Gregg Fous Perspectives in Real Estate

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What? Me Worry?

Gregg the Realtor - "What me Worry?"

 

It's so easy to get preoccupied today. It easier for us to expend our attention on "the housing crisis" than to pay attention to how to sell OUR home.  It is actually easier for us to worry about who will next president, or how big the foreclosure numbers will be next month, or whether or not the stock market will plunge, than concern ourselves about our own personal challenges.

 

Today we are lucky, there are so many huge preoccupations out there that we have less time to focus on our basic day to day challenges. The preoccupations become our main focus and it is difficult to remember what we can control and contribute to.

 

Like most of you I will never forget the tragedy of 9/11.  I remember driving home from the office where I watched the horror unfold. I was going home to be with Gail so we could, well, be together in this crisis.  As I drove home along Iona Road, I remember seeing gardeners working on trimming hedges.  There were maybe a dozen of them working along one of the gated communities. My initial reaction was, "How could they continue to work when the nation was under attack?"   I could not imagine doing the day to day tasks that needed to be done.

 

I spent the next days not being very productive, glued to the TV news, and worrying about something outside my influence.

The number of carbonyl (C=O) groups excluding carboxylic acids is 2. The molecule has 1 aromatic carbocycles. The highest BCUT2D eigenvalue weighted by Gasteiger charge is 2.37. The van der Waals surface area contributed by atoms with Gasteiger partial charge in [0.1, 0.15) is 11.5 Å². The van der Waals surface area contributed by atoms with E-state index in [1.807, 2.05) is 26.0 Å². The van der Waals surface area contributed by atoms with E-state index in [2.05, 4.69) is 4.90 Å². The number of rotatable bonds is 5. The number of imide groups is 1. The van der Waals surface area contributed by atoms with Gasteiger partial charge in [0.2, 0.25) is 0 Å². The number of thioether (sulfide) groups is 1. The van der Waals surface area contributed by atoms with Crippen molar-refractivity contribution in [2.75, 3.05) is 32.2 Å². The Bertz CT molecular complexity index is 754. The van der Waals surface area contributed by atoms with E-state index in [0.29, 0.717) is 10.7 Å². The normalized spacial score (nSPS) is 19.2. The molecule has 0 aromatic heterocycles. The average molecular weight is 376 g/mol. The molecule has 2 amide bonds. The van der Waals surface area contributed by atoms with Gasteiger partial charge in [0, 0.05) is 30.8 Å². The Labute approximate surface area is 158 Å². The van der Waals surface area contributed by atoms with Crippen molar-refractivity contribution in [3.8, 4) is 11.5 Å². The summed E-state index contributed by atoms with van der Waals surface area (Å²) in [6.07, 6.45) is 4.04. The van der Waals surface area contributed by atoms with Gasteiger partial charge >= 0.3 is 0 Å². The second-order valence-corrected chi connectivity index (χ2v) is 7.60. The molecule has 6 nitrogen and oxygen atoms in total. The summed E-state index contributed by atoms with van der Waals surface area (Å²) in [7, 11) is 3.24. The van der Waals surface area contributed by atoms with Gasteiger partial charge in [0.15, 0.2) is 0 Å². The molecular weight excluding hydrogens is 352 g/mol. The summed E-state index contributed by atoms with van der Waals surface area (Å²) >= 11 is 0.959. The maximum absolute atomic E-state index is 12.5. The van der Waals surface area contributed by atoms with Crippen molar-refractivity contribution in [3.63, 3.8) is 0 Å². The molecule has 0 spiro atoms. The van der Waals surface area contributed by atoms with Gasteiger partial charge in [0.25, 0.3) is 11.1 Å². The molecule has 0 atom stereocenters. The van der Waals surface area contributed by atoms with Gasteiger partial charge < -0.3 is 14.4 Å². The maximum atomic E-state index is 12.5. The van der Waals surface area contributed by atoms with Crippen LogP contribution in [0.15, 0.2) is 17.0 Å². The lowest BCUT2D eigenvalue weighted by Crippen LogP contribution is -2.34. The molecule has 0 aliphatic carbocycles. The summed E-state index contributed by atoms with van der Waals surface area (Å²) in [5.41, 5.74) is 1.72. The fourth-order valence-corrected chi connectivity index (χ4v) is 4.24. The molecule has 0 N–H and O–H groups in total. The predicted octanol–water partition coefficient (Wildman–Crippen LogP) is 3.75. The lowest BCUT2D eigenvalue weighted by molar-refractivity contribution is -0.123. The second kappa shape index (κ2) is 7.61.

Many of us suffer from this malaise today. And today we have a wider choice of things to be preoccupied about: The Financial Crisis, The Election, The War in Afghanistan, Global Warming etc.

 

I remember my father telling me the story about a husband and wife lying in bed one night.  The husband kept tossing and turning and keeping his wife awake.  Finally she turned on the light, turned to her husband and said,

"Honey, it's one o'clock in the morning, why cant you sleep?"

 

"Well, the mortgage payment is due tomorrow and I can't make the payment.  We've know Fred at the bank for years. I just don't know what to do."

 

She turned to the nightstand, picked up the phone and started dialing.

 

"Fred?  This is Susan Stockman. Yes I know its Late, but Jim and I are broke and can't make our payments to you."  She hung up.

 

Jim, in total shock, exclaimed, "What the heck did you do that for?"

 

"Now it's HIS problem and HE  and Martha won't sleep.  Go to sleep honey"

 

Remember the Serenity Prayer that begins with:

 

God grant me the serenity
to accept the things I cannot change;
courage to change the things I can;
and wisdom to know the difference.

 

Fort Myers is not Detroit.

 

Heck we are not even Des Moines.  I don't want to give you empty platitudes about this market. I don't like them: "Oh, It will be okay,"  "You're strong, you will survive".

 

I can tell you with conviction that I am optimistic about Fort Myers recovery.  Earlier this week I spoke at a European Chamber of Commerce luncheon.  I was the one of three speakers and the second to speak. The topic was the current status of the local real estate market. A very experienced attorney was first to speak. He made some excellent points, but one thing he said was:  he did not know what was going to happen with the local real estate market.